Rep. Smith and other Committee Republicans are not asking for something specific—nor do they have a good reason for their demands. Rather, they have asked for all of our communications since 2012 relating to investigations into Exxon's colossal climate denial scheme. They're hoping it will take a very considerable amount of resources from our organizations to review and produce these documents.

This is a tactic from the corporate playbook to turn attention away from the actual investigations into Exxon and to make it too burdensome for non-profit organizations with limited resources, such as ours, to continue our cause.

As we have reiterated in our responses to Rep. Smith, we will always cooperate with any authorized and legitimate inquiry of Congress or anyone else. This is not one of those inquiries.

We demand accountability, not only from Exxon and its enablers on climate denial, but also of our elected representatives who seem to be protecting corporations over people's rights.

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By Lorraine ChowAnimals
This Popular Insecticide Is Lowering Sperm Count in Honey Bees by 40%

Neonicotinoids, a common and highly controversial class of insecticides linked to catastrophic bee deaths, could be significantly lowering the sperm count of male drone honey bees and cutting their life span by a third, Swiss researchers found.

Bees are dying in unsustainable numbers, and this latest study is further evidence that an extremely common pesticide might be behind it. Flickr

Researchers from the Institute of Bee Health at the University of Bern, Switzerland discovered that male drone honeybees that ate pollen treated with two popular "neonics"—thiamethoxam and clothianidin—produced nearly 40 percent less sperm than those that did not.

When sperm from both sets of drones were put under the microscope, the ones treated with neonics produced 1.2 million living sperm on average while the control group produced 1.98 million. The authors said that the insecticides "can serve as inadvertent insect contraceptives." A drone's main role is to mate with the queen bee.

"While no significant effects were observed for male teneral (newly emerged adult) body mass and sperm quantity, the data clearly showed reduced drone lifespan, as well as reduced sperm viability (percentage living versus dead) and living sperm quantity by 39 percent," the report states.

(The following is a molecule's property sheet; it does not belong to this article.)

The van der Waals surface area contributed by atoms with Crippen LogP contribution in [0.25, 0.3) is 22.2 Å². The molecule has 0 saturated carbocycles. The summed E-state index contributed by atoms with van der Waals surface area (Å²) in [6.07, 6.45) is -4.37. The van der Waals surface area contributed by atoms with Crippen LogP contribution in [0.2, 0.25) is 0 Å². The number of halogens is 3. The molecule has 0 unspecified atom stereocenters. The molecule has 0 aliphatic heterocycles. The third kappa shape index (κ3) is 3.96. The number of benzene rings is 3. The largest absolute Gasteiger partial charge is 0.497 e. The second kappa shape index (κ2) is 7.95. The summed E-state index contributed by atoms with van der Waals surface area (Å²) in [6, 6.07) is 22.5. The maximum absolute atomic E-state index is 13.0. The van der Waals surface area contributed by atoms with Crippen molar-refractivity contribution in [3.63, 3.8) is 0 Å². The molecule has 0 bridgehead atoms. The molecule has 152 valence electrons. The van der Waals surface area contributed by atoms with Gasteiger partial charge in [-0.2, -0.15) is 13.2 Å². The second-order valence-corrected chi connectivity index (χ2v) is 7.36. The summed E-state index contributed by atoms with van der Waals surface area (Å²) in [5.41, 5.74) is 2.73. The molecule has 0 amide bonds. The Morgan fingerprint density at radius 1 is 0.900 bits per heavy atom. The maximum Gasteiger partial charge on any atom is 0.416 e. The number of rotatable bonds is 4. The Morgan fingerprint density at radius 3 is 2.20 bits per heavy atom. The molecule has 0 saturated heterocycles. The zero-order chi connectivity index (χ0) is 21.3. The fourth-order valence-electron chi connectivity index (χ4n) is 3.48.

The results showed, for the first time, that neonicotinoids can negatively affect male insect reproductive capacity. The authors said their study might explain the declining population of wild insect pollinators as well as queen bee failure in managed fields.

"Because queen survival and productivity are intimately connected to successful mating, any influence on sperm quality may have profound consequences for the fitness of the queen, as well as the entire colony," the report said.

Geoffrey Williams, the study's co-author and University of Bernsenior bee researcher, told the Associated Press he does not know how exactly the insecticides might be damaging the sperm, but it seems to be happening after they are produced.

In another alarming discovery, the researchers found that 32 percent of the neonic-exposed drones died before reaching sexual maturity, compared to 17 percent of the unexposed controls. The average lifespan of insecticide drones was around 15 days, significantly lower than controls's lifespan of 22 days.

"This could have severe consequences for colony fitness, as well as reduce overall genetic variation within honeybee populations," the authors said.

The study was published today in the British journal Proceedings of the Royal Society B.

As the Associated Press pointed out, the worrisome population decline of pollinators can come down to a combination of many culprits, such as mites, parasites, disease, pesticides and poor nutrition. However, U.S. Department of Agriculture bee scientist Jeff Pettis, who was not part of the neonicotinoid study, suggested that poor sperm health may account for about a third of the growing crisis.

Neonicotinoid-maker Bayer Crop Science spokesman Jeffrey Donald told the AP that the company will review the study, but in general "artificial exposure to pesticides under lab conditions is not reflective of real-world experience."

Peter Campbell from Syngenta, the maker of thiamethoxam, told the Guardian that the study was interesting but added, "given the multiple mating of honeybee queens it is unclear what the consequences of a reduction in sperm quality would actually have on queen fecundity."

This latest study adds to the mounting scientific evidence that neonicotinoids—which are used on many crops in the U.S.—are harmful to pollinators. As Friends of the Earth wrote, bees are crucial to food production but are dying at unsustainable rates, with an unprecedented average of 30 to 40 percent loss of all honeybee colonies each year.

An investigation by the environmental group, Buzz Kill: How the Pesticide Industry is Clipping the Wings of Bee Protection Efforts Across the U.S., has found that the pesticide industry is stifling urgently needed reforms that would help these essential pollinators survive and rebuild their numbers.